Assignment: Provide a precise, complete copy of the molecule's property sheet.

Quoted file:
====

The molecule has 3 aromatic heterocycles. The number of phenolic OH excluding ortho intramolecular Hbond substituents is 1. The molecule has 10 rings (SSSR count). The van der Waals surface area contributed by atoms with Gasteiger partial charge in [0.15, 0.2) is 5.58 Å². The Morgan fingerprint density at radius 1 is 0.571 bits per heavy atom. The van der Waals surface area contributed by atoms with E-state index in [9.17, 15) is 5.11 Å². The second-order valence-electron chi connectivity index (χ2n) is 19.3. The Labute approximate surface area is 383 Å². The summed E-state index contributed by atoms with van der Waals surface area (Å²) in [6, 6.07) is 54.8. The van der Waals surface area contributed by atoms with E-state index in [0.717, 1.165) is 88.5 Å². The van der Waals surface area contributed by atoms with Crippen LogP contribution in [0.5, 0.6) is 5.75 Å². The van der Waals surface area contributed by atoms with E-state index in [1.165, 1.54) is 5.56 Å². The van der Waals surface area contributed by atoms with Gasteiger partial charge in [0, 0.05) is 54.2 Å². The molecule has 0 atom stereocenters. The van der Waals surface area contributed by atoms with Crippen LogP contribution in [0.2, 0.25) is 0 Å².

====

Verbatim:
The molecule has 3 aromatic heterocycles. The number of phenolic OH excluding ortho intramolecular Hbond substituents is 1. The molecule has 10 rings (SSSR count). The van der Waals surface area contributed by atoms with Gasteiger partial charge in [0.15, 0.2) is 5.58 Å². The Morgan fingerprint density at radius 1 is 0.571 bits per heavy atom. The van der Waals surface area contributed by atoms with E-state index in [9.17, 15) is 5.11 Å². The second-order valence-electron chi connectivity index (χ2n) is 19.3. The Labute approximate surface area is 383 Å². The summed E-state index contributed by atoms with van der Waals surface area (Å²) in [6, 6.07) is 54.8. The van der Waals surface area contributed by atoms with E-state index in [0.717, 1.165) is 88.5 Å². The van der Waals surface area contributed by atoms with Crippen LogP contribution in [0.5, 0.6) is 5.75 Å². The van der Waals surface area contributed by atoms with E-state index in [1.165, 1.54) is 5.56 Å². The van der Waals surface area contributed by atoms with Gasteiger partial charge in [0, 0.05) is 54.2 Å². The molecule has 0 atom stereocenters. The van der Waals surface area contributed by atoms with Crippen LogP contribution in [0.2, 0.25) is 0 Å².